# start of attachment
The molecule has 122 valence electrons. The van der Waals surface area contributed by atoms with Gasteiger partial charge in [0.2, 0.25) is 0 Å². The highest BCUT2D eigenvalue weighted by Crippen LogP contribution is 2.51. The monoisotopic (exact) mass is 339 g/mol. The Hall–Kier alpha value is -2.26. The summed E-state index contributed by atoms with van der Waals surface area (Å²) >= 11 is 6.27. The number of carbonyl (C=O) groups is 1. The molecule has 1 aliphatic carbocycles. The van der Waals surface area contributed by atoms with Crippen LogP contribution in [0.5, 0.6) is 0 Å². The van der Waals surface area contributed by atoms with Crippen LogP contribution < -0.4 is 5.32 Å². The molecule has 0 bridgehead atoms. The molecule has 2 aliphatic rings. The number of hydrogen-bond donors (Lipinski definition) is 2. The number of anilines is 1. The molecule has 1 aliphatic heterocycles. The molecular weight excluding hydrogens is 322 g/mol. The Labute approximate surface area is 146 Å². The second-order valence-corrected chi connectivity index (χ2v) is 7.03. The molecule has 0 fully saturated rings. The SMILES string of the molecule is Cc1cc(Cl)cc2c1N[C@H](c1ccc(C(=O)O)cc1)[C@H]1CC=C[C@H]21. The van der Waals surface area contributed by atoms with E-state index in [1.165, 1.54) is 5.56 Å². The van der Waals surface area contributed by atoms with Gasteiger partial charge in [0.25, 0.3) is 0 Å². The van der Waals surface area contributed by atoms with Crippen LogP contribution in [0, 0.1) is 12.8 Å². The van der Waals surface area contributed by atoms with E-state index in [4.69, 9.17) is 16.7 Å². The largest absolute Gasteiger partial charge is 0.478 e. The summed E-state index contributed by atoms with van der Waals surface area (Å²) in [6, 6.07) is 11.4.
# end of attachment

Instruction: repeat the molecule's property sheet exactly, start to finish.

The molecule has 122 valence electrons. The van der Waals surface area contributed by atoms with Gasteiger partial charge in [0.2, 0.25) is 0 Å². The highest BCUT2D eigenvalue weighted by Crippen LogP contribution is 2.51. The monoisotopic (exact) mass is 339 g/mol. The Hall–Kier alpha value is -2.26. The summed E-state index contributed by atoms with van der Waals surface area (Å²) >= 11 is 6.27. The number of carbonyl (C=O) groups is 1. The molecule has 1 aliphatic carbocycles. The van der Waals surface area contributed by atoms with Crippen LogP contribution in [0.5, 0.6) is 0 Å². The van der Waals surface area contributed by atoms with Crippen LogP contribution < -0.4 is 5.32 Å². The molecule has 0 bridgehead atoms. The molecule has 2 aliphatic rings. The number of hydrogen-bond donors (Lipinski definition) is 2. The number of anilines is 1. The molecule has 1 aliphatic heterocycles. The molecular weight excluding hydrogens is 322 g/mol. The Labute approximate surface area is 146 Å². The second-order valence-corrected chi connectivity index (χ2v) is 7.03. The molecule has 0 fully saturated rings. The SMILES string of the molecule is Cc1cc(Cl)cc2c1N[C@H](c1ccc(C(=O)O)cc1)[C@H]1CC=C[C@H]21. The van der Waals surface area contributed by atoms with E-state index in [1.165, 1.54) is 5.56 Å². The van der Waals surface area contributed by atoms with Gasteiger partial charge in [0.25, 0.3) is 0 Å². The van der Waals surface area contributed by atoms with Crippen LogP contribution in [0, 0.1) is 12.8 Å². The van der Waals surface area contributed by atoms with E-state index in [4.69, 9.17) is 16.7 Å². The largest absolute Gasteiger partial charge is 0.478 e. The summed E-state index contributed by atoms with van der Waals surface area (Å²) in [6, 6.07) is 11.4.